According to historian Henry Kauffman, prior to the introduction of the Pennsylvania Long Rifle, most firearms found in North America were smooth-bored muskets with short barrels. While these firearms were relatively effective for their time, they were difficult to reload and their smooth bores resulted in very low accuracy. Then, in the early 1700s, Martin Mylin, a German immigrant to Lancaster County, produced the first of what would come to be called Pennsylvania Long Rifles. While there is some debate over whether or not Mylin was the actual inventor of the Pennsylvania Long Rifle, according to a survey of Mylin's gun shop by Dr. Timothy Trussell and Joel Dworsky of Millersville University, the fact that a Rifle from 1704 bears the mark of Martin Mylin seems to suggest that the Mylin Gun Shop was indeed the birthplace of the most effective weapon in early American history.
Able to shoot five times farther than the comparable muskets of the day, the Pennsylvania Long Rifle had an effective range of approximately three hundred yards and was extremely accurate for its time. These incredible increases in both range and accuracy were due to the "rifling" of the barrel that produced a bullet that spun. According to Kauffman, this spin produced a shot that was far more accurate than the smooth musket balls of the day that tended to drift from the intended line. From a technical standpoint, when the trigger is pulled, a small amount of gun powder is ignited, creating a tremendous amount of pressure within the barrel. As the bullet leaves the barrel, the smooth curved lines within the rifle cause the bullet to rotate at a high rate of speed. In accordance with the Law of Inertia, the bullet continues to rotate as it approaches the target. Rifled versus non-rifled weapons are comparable to the difference between arrows with and without fletching. As early archers discovered, an arrow will fly much farther and much straighter if feathers are added to the end of the arrow. Much like the rifling of a gun barrel, the fletching causes the arrow to spin, creating an arrow that is far more effective than one without fletching.
Equipped with this more powerful rifle that was accurate to great distances, American woodsmen such as Daniel Boone used this weapon for hunting with great success. According to Felix Reichmann, though Boone was a native of Pennsylvania, it was Boone himself that was responsible for the common name change of the Pennsylvania Long Rifle to the Kentucky Long Rifle. Known to most Americans as a legendary figure, Boone was one of the first European settlers in the New World to try to tame the wilds of what was then known as the American Southwest. A talented hunter, Boone frequently led so called "long hunts" on which he would disappear into the wilderness with little more than his rifle. Boone is particularly remembered for his adventures in Kentucky, including the establishment of the community of Boonesborough in present day Madison County, Kentucky. Boone was able to tame the wilderness of Kentucky through the use of his accurate, reliable Long Rifle. Boone's rifle allowed him to collect many animal pelts, particularly bears whose size necessitates an accurate, powerful shot to take down. In a darker portion of American history, Boone also used his rifle as a powerful weapon against Native Americans, specifically the Shawnee. As a result of his success as a frontiersman in Kentucky, people began to refer to his Pennsylvania Long Rifle as a Kentucky Long Rifle, hence the name change. However, the Long Rifle's use was not limited to the hunting trails of backwoods Kentucky.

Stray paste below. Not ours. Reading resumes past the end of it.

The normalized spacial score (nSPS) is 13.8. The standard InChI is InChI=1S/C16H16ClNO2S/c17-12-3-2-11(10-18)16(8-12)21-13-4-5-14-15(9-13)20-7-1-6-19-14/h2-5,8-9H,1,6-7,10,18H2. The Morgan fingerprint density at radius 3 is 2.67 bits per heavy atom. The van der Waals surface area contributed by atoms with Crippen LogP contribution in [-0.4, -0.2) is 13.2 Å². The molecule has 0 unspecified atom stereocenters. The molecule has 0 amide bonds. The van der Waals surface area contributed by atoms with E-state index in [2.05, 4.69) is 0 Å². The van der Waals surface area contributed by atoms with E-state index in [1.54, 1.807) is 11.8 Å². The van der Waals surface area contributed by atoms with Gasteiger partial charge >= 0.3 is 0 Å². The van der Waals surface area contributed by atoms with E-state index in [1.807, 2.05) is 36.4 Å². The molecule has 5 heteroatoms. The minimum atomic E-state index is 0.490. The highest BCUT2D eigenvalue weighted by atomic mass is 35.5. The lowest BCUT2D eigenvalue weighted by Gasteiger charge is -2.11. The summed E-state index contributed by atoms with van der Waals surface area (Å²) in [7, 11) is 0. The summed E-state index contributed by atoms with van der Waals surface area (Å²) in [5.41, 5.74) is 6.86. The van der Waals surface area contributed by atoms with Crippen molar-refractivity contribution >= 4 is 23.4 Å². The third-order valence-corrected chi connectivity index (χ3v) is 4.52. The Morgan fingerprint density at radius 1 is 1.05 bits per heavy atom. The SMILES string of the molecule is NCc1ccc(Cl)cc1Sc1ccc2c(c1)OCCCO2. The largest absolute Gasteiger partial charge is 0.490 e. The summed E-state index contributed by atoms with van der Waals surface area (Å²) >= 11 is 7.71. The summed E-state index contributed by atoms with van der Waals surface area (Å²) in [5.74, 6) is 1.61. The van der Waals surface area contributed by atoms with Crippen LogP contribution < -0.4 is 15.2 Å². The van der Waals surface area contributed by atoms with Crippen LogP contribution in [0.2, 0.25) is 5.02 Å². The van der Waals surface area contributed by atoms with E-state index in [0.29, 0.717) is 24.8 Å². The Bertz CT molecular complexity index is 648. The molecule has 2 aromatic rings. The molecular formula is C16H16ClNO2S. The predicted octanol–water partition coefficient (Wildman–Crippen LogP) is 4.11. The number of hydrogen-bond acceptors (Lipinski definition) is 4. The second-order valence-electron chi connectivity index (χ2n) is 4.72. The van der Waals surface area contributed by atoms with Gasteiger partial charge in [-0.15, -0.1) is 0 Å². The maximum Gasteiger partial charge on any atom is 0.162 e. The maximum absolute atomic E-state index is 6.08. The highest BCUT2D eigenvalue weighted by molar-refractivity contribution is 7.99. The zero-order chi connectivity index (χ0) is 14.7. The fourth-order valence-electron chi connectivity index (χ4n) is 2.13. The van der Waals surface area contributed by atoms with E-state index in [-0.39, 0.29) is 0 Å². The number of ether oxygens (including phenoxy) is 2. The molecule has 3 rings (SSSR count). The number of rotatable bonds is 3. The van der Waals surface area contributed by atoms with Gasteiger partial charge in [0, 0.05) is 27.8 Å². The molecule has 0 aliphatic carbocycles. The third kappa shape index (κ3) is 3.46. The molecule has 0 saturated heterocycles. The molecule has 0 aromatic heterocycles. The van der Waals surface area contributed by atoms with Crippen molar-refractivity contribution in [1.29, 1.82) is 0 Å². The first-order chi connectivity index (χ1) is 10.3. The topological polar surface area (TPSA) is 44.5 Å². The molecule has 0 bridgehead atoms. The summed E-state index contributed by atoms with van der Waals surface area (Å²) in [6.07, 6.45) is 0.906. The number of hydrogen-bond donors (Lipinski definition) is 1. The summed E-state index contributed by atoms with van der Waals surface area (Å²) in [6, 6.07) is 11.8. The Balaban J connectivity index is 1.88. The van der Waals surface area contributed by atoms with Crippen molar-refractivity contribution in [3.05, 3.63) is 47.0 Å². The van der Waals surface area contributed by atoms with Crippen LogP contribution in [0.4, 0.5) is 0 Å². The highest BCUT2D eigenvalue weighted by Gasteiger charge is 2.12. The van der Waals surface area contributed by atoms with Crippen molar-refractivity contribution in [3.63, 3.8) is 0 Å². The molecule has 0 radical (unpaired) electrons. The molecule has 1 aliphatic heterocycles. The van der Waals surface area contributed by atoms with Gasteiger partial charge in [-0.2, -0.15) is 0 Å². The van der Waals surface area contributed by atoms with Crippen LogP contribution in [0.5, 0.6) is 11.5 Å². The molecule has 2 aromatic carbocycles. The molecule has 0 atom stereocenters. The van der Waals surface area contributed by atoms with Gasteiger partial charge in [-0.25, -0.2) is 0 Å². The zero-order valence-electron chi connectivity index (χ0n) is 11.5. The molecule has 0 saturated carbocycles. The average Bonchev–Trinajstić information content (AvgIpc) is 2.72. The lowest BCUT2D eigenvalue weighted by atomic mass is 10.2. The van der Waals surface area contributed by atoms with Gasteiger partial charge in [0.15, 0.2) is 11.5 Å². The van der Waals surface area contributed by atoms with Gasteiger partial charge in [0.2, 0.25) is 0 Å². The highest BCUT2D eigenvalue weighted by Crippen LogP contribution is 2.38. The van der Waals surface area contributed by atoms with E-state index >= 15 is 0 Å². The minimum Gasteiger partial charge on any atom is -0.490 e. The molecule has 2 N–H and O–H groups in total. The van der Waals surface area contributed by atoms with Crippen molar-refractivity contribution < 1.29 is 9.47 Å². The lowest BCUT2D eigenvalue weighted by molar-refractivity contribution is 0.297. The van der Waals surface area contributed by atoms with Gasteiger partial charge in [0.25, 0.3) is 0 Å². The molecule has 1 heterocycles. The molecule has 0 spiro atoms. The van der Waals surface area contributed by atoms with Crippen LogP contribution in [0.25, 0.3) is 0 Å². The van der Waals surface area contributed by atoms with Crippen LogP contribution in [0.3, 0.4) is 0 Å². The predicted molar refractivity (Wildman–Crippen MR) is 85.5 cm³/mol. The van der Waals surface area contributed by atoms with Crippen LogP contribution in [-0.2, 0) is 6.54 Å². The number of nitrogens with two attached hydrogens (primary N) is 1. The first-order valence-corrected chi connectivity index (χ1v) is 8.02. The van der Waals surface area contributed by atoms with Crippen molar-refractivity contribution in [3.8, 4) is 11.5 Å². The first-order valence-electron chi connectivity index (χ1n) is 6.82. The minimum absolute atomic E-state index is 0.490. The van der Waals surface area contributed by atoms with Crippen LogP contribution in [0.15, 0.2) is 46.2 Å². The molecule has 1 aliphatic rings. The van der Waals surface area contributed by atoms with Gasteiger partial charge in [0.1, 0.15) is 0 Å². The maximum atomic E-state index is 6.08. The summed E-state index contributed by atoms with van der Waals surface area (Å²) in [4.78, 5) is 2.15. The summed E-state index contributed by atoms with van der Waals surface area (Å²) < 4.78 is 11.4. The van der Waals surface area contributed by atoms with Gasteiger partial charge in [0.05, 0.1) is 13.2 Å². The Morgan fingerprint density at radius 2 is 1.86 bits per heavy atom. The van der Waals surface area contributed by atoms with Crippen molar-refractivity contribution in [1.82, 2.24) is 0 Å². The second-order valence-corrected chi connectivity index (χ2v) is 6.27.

The Pennsylvania Long Rifle also provided a considerable military advantage for the Continental Army during the American Revolution. British soldiers of the time were equipped with smooth bore muskets that forced them to get close to a large group of enemy soldiers and "volley" into the crowd, hoping to hit a target. However, Colonial soldiers equipped with Pennsylvania Long Rifles could stand hidden in the woods where they were safe from the British volley. From there, Colonial sharpshooters were free to effectively take shots that no British soldier's weapon was capable of making. In this way, the Pennsylvania Long Rifle allowed the Colonists to effectively stage one of the earliest guerilla wars against a far superior military force. Without the range and accuracy afforded by the Pennsylvania Long Rifle, the Colonists would not have been able to employ and execute their covert war. Without the Long Rifle, the colonists may never have won the war at all.